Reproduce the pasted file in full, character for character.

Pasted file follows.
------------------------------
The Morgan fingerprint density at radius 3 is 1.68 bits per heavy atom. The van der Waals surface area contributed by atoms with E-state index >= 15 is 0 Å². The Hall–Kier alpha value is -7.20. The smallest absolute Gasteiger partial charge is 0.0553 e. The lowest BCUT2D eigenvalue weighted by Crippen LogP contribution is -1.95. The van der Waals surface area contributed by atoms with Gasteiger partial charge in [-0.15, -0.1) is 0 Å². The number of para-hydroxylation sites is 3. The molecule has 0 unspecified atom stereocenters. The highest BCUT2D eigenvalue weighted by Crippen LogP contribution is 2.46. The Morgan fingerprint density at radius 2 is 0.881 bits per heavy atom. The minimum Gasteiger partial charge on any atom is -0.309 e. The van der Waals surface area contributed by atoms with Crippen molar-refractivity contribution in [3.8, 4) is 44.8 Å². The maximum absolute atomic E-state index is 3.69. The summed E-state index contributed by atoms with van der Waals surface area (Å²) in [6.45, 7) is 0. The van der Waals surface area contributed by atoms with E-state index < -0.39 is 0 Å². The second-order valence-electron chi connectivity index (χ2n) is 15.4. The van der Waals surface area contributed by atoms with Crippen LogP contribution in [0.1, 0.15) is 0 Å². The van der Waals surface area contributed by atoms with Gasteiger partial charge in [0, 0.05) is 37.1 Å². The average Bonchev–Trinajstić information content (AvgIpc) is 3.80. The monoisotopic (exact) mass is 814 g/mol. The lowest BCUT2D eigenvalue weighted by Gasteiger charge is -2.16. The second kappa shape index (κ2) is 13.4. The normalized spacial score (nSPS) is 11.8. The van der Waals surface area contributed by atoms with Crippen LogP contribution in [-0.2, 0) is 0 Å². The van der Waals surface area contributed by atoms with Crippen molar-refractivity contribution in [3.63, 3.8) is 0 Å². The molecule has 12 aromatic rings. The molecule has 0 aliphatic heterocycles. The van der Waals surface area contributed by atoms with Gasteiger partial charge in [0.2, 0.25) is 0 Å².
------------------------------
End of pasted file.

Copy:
The Morgan fingerprint density at radius 3 is 1.68 bits per heavy atom. The van der Waals surface area contributed by atoms with E-state index >= 15 is 0 Å². The Hall–Kier alpha value is -7.20. The smallest absolute Gasteiger partial charge is 0.0553 e. The lowest BCUT2D eigenvalue weighted by Crippen LogP contribution is -1.95. The van der Waals surface area contributed by atoms with Gasteiger partial charge in [-0.15, -0.1) is 0 Å². The number of para-hydroxylation sites is 3. The molecule has 0 unspecified atom stereocenters. The highest BCUT2D eigenvalue weighted by Crippen LogP contribution is 2.46. The Morgan fingerprint density at radius 2 is 0.881 bits per heavy atom. The minimum Gasteiger partial charge on any atom is -0.309 e. The van der Waals surface area contributed by atoms with Crippen molar-refractivity contribution in [3.8, 4) is 44.8 Å². The maximum absolute atomic E-state index is 3.69. The summed E-state index contributed by atoms with van der Waals surface area (Å²) in [6.45, 7) is 0. The van der Waals surface area contributed by atoms with E-state index < -0.39 is 0 Å². The second-order valence-electron chi connectivity index (χ2n) is 15.4. The van der Waals surface area contributed by atoms with Crippen LogP contribution in [0.1, 0.15) is 0 Å². The van der Waals surface area contributed by atoms with Gasteiger partial charge in [0, 0.05) is 37.1 Å². The average Bonchev–Trinajstić information content (AvgIpc) is 3.80. The monoisotopic (exact) mass is 814 g/mol. The lowest BCUT2D eigenvalue weighted by Gasteiger charge is -2.16. The second kappa shape index (κ2) is 13.4. The normalized spacial score (nSPS) is 11.8. The van der Waals surface area contributed by atoms with Crippen LogP contribution in [-0.2, 0) is 0 Å². The van der Waals surface area contributed by atoms with Crippen molar-refractivity contribution in [3.63, 3.8) is 0 Å². The molecule has 12 aromatic rings. The molecule has 0 aliphatic heterocycles. The van der Waals surface area contributed by atoms with Gasteiger partial charge in [0.2, 0.25) is 0 Å².